From Myanmar to Nepal: comparing experiences of conflict and peacebuilding1 February 2018
A recent trip to Nepal provided our Myanmar team with an opportunity to explore similarities and differences in the two countries’ peace processes and see first-hand the long-term effects of peacebuilding in communities.
Most people jump at a chance to go on a learning trip. They offer participants an opportunity to travel to new places, learn from experts in a variety of disciplines, and hear first-hand accounts of what works and what doesn’t in different contexts. These trips require meticulous planning, and everyone involved has to agree to put the rest of their work on pause for the duration of the trip. This leads many organisations to ask themselves: do the benefits outweigh the costs?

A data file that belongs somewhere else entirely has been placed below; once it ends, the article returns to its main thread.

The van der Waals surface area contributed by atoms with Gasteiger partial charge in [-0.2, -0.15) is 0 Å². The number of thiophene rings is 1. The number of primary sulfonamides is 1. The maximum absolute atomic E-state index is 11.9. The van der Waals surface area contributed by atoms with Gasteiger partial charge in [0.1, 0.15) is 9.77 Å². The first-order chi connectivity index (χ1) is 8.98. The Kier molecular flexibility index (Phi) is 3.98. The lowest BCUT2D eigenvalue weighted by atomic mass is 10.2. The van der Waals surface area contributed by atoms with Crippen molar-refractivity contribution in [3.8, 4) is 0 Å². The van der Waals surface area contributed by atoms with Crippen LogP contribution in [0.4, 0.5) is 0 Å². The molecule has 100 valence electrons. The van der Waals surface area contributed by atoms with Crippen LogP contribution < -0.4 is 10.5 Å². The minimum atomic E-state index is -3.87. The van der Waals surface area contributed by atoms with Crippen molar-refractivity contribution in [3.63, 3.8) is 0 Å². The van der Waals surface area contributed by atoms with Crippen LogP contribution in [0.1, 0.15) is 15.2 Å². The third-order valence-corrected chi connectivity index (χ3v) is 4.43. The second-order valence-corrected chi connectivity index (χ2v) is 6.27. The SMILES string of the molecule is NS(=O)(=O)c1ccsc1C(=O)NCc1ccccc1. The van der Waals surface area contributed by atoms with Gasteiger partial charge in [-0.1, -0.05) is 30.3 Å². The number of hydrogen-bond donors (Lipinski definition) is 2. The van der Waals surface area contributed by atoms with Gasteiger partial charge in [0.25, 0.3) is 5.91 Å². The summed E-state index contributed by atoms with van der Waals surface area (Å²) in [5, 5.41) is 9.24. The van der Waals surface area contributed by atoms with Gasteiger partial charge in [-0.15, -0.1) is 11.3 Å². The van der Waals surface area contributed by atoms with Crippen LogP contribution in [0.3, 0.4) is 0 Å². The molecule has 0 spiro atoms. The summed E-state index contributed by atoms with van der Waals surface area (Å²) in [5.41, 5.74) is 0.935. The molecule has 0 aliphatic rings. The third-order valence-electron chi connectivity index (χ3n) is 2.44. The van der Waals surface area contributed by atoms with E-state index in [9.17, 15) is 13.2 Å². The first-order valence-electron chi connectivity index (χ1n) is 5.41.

From our experience, they do.
Early last November, members of Saferworld’s Myanmar team, together with our civil society partners the Karen Human Rights Group (KHRG), Karen Women’s Empowerment Group (KWEG) and Hser Mu Htaw (HMH) set off to Nepal to learn from our Saferworld colleagues there. The aim of the trip was for all participants to learn from Nepal’s transition to peace and federalism, and visit project areas in Nepal to provide us with a better understanding of community safety and community policing and how these approaches have affected peoples’ lives. Because Saferworld has only recently been working on community safety in Myanmar, participants of the exchange were particularly enthusiastic and curious to see the longer term impacts of these projects.